It hasn’t been a terribly good weekend for Arsenal. Beaten at home by Tottenham Hotspur for the first time in seventeen years yesterday lunchtime, their supporters had the rest of the day to take stock of their recent patchy home form, and the confirmation that they will probably be the first in the Premier League to be charged over £100 for a normal match day ticket seems unlikely to lift their gloom. This landmark moment seems likely to come in January, when VAT rises from 17.5% to 20%, pushing the price of a the most expensive non-corporate seat at the ground from £98.50 (including postage and the inevitable “booking fee”) to over £100. The Arsenal website’s ticket booking page confirms that, “with the VAT increase due in January 2011, our matchday ticket prices will be subject to change”, and there has been nothing from the club to suggest that this will not happen.
Arsenal has long been the most expensive place in English football to watch a match. Although The Emirates Stadium holds more than 60,000 people, ticket and season ticket prices there have shot through the roof, to little protest. Season ticket prices there range from £893 to £1,825, compared to £550 at Chelsea and £224 at the cheapest club in the Premier League, Blackburn Rovers. The reason for these prices is the cost of building The Emirates Stadium itself, but will prices be reduced accordingly when the debt for the construction of the stadium is complete?
This is a question that is well worth asking. Arsenal have yet to bring a trophy to The Emirates Stadium since they moved into it and, although they remain capable of spending freely on players should they wish to, they have been amongst the more prudent clubs in the transfer market in recent years. For those running Arsenal Football Club, it may well prove tempting to continue to charge as much as they can get away with, especially if the club’s supporters continue to pay these prices without complaining. Such a large amount of capital flowing through the club may also make them more appealing to people seeking to take money out of the game.
Alisher Usmanov remains in the shadows at Arsenal, and the appeal of the club is plain to see: large crowds paying big, big money and, broadly speaking, not complaining too much after five trophyless seasons, a debt that is being paid down with the club more than meeting its break-even figure on gate receipts, and all of this happening during a period when their rivals may have to be more austere in the transfer market in order to pay down debts or meet the criteria of UEFA’s Financial Fair Play regulations. Investors of his sort seldom become involved in football clubs out of the good of their hearts (Manchester United supporters can attest to this), but the irony is that clubs like Arsenal become interesting to this sort of speculator because of how well run they are, in the same that Manchester United attracted the interest of Rupert Murdoch and the Glazers because of their international commercial success.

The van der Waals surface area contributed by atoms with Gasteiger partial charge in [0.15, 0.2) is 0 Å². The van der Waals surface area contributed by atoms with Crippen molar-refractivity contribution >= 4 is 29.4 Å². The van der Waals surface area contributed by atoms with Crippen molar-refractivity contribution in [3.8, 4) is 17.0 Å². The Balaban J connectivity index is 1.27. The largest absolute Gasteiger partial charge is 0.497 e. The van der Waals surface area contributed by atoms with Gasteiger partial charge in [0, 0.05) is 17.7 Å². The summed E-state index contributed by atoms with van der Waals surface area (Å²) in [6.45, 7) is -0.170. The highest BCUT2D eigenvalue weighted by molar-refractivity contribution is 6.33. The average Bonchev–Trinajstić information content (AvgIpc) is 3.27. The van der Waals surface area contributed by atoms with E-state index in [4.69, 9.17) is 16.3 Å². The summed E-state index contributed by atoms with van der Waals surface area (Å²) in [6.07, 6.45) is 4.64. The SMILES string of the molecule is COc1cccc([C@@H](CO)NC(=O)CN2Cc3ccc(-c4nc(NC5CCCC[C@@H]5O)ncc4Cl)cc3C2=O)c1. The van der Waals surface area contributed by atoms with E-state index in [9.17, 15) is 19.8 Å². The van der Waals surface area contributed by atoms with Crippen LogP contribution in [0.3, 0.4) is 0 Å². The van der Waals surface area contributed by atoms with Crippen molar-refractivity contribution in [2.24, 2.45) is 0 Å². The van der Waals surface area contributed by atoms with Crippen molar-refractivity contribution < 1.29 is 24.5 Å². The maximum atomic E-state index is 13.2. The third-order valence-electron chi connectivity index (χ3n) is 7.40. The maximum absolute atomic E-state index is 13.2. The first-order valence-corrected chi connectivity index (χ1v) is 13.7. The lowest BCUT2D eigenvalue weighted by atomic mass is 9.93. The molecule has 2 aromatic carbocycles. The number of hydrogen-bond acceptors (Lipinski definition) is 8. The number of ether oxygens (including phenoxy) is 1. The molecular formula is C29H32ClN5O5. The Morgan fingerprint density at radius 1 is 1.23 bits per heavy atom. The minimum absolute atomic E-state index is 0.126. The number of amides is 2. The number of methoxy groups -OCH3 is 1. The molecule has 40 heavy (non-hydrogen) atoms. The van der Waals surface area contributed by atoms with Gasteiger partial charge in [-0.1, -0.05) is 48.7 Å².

None of this is to say that Arsenal will inevitably end up in the same situation as Manchester United, of course. However, the lack of protest over spiralling ticket prices at The Emirates Stadium is perhaps something that we should pause to consider. It echoes the relative lack of anger at the lack of trophies coming into the club. Three or four years ago, it might not have been unreasonable to say that all Arsenal supporters had to do was play the waiting game. Three or four years on, however, they are still waiting and, while the League Cup may end that drought this season (as could, theoretically, the Premier League or the Champions League, although recent home performances would seem to indicate that they may well have to continue to wait for either of these trophies), it may not as well.
It is perhaps not unreasonable to suggest that Arsenal supporters should be angrier than they are at the moment. There is a case to be made that ticket prices in Britain have reached a state of being beyond parody, and Arsenal’s being the most expensive in the country is a significant player in this madness. The club has already priced out vast swathes of its local support (the London Borough of Islington isn’t all polenta and wine bars) and, while they are far from the only culprits in doing this, their example remains the most extreme. Perhaps the least that they should expect for their exorbitant ticket prices is a degree of success on the pitch, and it is this that ties the defeat at the hands of Spurs in with the possibility of the £100 match ticket.
It is, perhaps, unfortunate that two such potentially symbolic events should come within a few weeks of each other and it is worth pointing out that the VAT rise that is being introduced in January is obviously not the fault of Arsenal Football Club. It may, however, be prudent for them to consider whether these few extra pennies are worth the possibility of being the trigger for the air of grumpiness that surrounds the Arsenal support at present to become something more tangible. There is a potential “out” for Arsenal supporters, though. The Arsenal Fanshare scheme was launched by the Arsenal Supporters Trust in August as a means to give supporters of the club a say in the running of their club. Those running it might just find an increase in interest in it, should ticket prices at The Emirates rise further.
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